Interim, schminterim: For most people, an interim is simply a period of time between events. But in the UFC, an interim is the time between a champion's injury and the belt holder's return. In the case of the bantamweight division, it's been nearly two years since Dominick Cruz sustained a knee injury that has kept him from fighting. During that time, his No. 1 contender, Renan Barão, has actually brought honor to the faux belt he's been given.
The 26-year-old Brazilian (31-1, 1 NC) defended the secondary strap for a second time, and did it in style, stopping former WEC champ Eddie Wineland 35 seconds into the second round. It was Barão's 32nd consecutive fight without a loss, his eighth straight win in the UFC and sister promotion WEC.
A spinning kick did the job, flooring a dazed Wineland (20-9-1) and allowing Barão to pounce with punches before referee Yves Lavigne could quickly jump in.
What's next for Barão? "Now I'm just waiting for Dominick Cruz," he said. Aren't we all? The champ, rehabbing from two knee surgeries, is planning a return in early 2014. At which point, his Brazilian is aiming to never again hear the word "interim."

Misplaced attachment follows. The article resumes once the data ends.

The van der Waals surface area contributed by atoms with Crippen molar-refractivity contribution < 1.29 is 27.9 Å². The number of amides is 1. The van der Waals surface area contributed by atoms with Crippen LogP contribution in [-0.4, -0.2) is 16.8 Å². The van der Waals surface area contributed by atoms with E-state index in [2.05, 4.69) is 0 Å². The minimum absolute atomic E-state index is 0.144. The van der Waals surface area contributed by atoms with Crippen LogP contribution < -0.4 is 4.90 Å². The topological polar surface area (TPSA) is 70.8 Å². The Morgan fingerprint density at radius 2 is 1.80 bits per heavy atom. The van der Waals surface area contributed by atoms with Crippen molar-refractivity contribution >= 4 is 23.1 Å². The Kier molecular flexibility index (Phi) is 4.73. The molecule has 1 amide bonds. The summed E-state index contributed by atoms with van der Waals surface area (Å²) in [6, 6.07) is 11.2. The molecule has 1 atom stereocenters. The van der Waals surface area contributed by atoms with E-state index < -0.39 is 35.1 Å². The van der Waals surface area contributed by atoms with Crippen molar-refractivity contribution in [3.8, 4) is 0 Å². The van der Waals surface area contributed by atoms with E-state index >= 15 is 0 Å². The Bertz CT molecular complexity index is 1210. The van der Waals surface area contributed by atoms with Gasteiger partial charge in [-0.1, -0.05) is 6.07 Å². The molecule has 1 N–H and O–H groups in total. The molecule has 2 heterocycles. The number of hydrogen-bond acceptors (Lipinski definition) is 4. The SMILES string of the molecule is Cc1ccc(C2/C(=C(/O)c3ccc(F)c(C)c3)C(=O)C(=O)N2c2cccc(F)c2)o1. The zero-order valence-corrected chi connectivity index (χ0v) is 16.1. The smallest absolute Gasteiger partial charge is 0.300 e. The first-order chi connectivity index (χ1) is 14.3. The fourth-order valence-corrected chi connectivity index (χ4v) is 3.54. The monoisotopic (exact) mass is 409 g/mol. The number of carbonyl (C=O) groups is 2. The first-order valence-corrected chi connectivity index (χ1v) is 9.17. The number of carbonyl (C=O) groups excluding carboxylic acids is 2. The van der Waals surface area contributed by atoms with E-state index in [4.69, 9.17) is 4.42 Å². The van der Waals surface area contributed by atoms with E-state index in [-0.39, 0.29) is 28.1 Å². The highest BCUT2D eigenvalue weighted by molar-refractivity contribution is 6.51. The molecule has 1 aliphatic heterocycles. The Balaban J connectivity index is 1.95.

OK, now we're impressed: It's not like Khabib Nurmagomedov came out of nowhere. The 25-year-old Russian walked into the octagon with a gaudy 20-0 record, the last four of those victories coming in the UFC. And in his most recent outing, the two-time combat sambo world champion had really showed off his grappling chops, setting a UFC record with 21 takedowns. (How do you even fit 21 into 15 minutes of fighting?) But that came against a middling fighter named Abel Trujillo, and no one Nurmagomedov had faced before that was anywhere in the vicinity of the top 10.
Pat Healy sure was a top-10 guy. The former Strikeforce contender was coming off a shockingly thorough beating of the stout Jim Miller and appeared to be moving on up in the lightweight division. That is, until Nurmagomedov chopped him down.
In winning all three rounds on all three judges' scorecards, the Russian was faster with his strikes, bloodying the slower Healy (29-17, 1 NC) with lead uppercuts and flying knees, and took the bout to the mat whenever Healy appeared to be changing the momentum. And afterward, Nurmagomedov tried to supercharge his own momentum.
"Listen to me, UFC and Canada," he said. "Ladies and gentlemen: 21-0, 5-0 in the UFC. UFC, give me a title shot. Please. I am ready."
Actually, Nurmagomedov still has some climbing to do on the lightweight ladder. But he sure has our full attention now.